Ryan: So if I go to lunch meeting that I have to go to and then I’m going to try this. I, I flew in from Finland last night. So I’d like Cora. We’ve had an email, so I’m going to try to bang out a bunch of emails so that after my lunch, I can. I can get back to some writing.

Bronson: Nice. All right. And the number two. What is the best advice you have for any company that is trying to grow?

Ryan: Oh, well, if I was trying to think about it in the in the context of the discussion we just had in the book, it would it would say that, yeah, it would just reiterate this idea of like, look, you don’t control what happens. You don’t control the results. You only control what you put into that thing and how you respond to it. You respond to what happens. And if you can if you can focus. So many people burn out so much of their energy, focusing on things that are outside of their control, that just narrowing that scope for you on two things that were exclusively bear bear effort, then then you will be far more effective than most people. Right? You spend less time complaining or whining or trying to move immovable objects. You will be bringing more to the things that you do control than your average person who’s spread out to do that.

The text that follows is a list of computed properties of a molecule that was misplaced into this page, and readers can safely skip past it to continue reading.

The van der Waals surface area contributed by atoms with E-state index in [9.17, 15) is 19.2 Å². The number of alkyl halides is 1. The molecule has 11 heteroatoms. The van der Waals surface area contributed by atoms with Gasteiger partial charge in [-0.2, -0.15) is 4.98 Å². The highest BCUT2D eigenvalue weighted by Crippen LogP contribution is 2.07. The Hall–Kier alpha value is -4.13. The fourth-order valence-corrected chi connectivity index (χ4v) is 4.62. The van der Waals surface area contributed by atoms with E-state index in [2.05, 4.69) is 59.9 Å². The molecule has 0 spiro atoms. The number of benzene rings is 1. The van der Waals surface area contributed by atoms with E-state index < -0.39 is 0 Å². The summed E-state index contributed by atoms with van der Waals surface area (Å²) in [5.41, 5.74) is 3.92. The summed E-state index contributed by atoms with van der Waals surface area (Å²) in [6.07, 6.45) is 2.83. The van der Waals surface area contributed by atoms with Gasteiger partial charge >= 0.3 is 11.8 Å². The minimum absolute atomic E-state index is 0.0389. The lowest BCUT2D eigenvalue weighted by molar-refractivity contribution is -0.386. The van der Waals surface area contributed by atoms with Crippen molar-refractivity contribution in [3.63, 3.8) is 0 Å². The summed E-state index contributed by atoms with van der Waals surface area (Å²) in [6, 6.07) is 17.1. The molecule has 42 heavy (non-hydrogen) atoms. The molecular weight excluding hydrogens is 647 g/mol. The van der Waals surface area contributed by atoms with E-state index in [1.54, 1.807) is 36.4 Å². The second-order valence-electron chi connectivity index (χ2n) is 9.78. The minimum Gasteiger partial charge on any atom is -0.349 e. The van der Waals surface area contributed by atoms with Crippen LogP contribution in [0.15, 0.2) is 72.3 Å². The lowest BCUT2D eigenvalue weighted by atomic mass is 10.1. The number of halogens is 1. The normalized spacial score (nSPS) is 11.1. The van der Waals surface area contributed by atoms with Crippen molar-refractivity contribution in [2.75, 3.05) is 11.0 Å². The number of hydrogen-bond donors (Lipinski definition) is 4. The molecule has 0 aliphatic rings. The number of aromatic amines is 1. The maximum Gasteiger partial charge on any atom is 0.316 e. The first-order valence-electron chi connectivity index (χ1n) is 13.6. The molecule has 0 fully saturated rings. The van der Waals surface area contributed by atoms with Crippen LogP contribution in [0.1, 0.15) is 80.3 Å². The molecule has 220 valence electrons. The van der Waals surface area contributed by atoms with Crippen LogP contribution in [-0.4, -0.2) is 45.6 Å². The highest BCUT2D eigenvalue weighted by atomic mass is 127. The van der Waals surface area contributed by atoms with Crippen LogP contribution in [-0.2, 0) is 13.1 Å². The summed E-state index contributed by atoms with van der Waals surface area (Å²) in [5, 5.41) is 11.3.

Bronson: Yeah, well, just to tell you how much I’ve enjoyed this interview, I’m going to do a pre edit of it before it actually goes live on TV. And I’m going to send it to all the team members that I work with and say, Hey, listen to this because there’s stuff here. Like I want the people that I work with till I get what you’re saying. Because I feel like if they realize there are certain things they can’t change, you can’t just move mountains because you want to. But you can respond, you can perceive, you can act. You can have the will that allows you to make the most of all the difficulties that come along with a startup. Then they’re going to be so much more prepared. So hopefully I can get this out to them today so they can hear it as quick as possible.

Ryan: Well, thank you, man. It’s been really it’s been really cool to watch you grow this show. And thanks for having me on again. And I really appreciate it.

Bronson: Absolutely. All right. Have a good one, Ryan.

Ryan: All right, Sara.